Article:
The environmental ballot measures that midterm voters backed or rejected

Among the more than 150 statewide measures on ballots in Tuesday's midterm election were several related to ...

Posted: Nov 7, 2018 11:35 PM
Updated: Nov 7, 2018 11:35 PM

Among the more than 150 statewide measures on ballots in Tuesday's midterm election were several related to climate change and the environment.

Voters in 37 states -- many of them in the West -- considered whether they were for or against initiatives related to renewable energy, carbon emissions and offshore drilling.

Ballots

Business and industry sectors

Business, economy and trade

Climate change

Elections and campaigns

Energy and environment

Energy and utilities

Environment and natural resources

Government and public administration

Politics

Referendums

Voters and voting

Air pollution

Electric power industry

Environmentalism

Government bodies and offices

Government departments and authorities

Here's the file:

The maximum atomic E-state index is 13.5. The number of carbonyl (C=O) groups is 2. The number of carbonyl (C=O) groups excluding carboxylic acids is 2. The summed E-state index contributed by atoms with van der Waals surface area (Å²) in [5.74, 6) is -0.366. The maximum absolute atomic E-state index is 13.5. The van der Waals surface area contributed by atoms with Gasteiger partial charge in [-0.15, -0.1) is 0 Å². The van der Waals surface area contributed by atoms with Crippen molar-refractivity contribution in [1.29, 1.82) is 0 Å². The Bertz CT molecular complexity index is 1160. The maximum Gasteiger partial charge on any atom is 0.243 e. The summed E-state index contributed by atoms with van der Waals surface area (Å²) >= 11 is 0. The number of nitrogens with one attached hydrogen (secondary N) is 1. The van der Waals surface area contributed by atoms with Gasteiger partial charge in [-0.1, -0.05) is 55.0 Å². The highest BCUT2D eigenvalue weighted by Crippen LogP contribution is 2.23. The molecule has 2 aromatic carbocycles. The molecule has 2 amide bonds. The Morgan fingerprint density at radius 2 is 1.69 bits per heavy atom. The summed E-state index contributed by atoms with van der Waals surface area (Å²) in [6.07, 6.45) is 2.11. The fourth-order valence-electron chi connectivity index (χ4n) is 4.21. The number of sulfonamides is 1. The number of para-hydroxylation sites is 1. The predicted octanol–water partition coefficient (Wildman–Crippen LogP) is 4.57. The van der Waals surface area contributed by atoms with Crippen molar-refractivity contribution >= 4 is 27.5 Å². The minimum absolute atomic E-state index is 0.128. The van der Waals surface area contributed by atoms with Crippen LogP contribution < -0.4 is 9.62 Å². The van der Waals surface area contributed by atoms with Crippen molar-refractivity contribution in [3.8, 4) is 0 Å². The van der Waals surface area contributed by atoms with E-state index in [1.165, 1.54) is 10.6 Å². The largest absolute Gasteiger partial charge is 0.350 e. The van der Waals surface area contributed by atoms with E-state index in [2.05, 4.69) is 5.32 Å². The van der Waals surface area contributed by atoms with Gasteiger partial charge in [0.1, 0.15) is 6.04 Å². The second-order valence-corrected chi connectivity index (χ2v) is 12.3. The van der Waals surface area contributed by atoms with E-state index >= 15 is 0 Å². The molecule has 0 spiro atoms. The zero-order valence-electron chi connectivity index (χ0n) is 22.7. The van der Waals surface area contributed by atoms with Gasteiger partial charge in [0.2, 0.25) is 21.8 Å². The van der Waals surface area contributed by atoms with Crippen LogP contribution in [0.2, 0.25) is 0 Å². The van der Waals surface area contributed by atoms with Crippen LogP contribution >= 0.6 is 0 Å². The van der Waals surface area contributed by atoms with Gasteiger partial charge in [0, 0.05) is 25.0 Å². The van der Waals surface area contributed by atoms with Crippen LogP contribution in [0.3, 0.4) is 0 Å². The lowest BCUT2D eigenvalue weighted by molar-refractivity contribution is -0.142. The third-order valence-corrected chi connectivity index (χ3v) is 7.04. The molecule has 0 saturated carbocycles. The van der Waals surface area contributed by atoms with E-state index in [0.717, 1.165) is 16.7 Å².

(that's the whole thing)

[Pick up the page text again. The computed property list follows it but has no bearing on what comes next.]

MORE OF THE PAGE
Greenhouse gases

International relations

International relations and national security

Oil and gas industry

Pollution

Renewable energy

State departments and diplomatic services

Utilities industry

Elections (by type)

Electricity production and distribution

Energy and resources

Midterm elections

Here's how some of the most notable environmental- and climate change-related measures went, based on preliminary results.

Renewable energy, carbon content

In Arizona, Proposition 127 would have changed the state Constitution to require nongovernmental providers to generate at least half of their annual electricity sales from certain renewable energy sources by 2030.

The initiative was rejected by 69.77% of voters, according to the secretary of state's website.

In Nevada, State Question No. 3 asked voters whether the state Constitution should be amended to require the Legislature to provide for the establishment of an open, competitive retail electric energy market by 2023. That includes the granting of monopolies and exclusive franchises for the generation of electricity.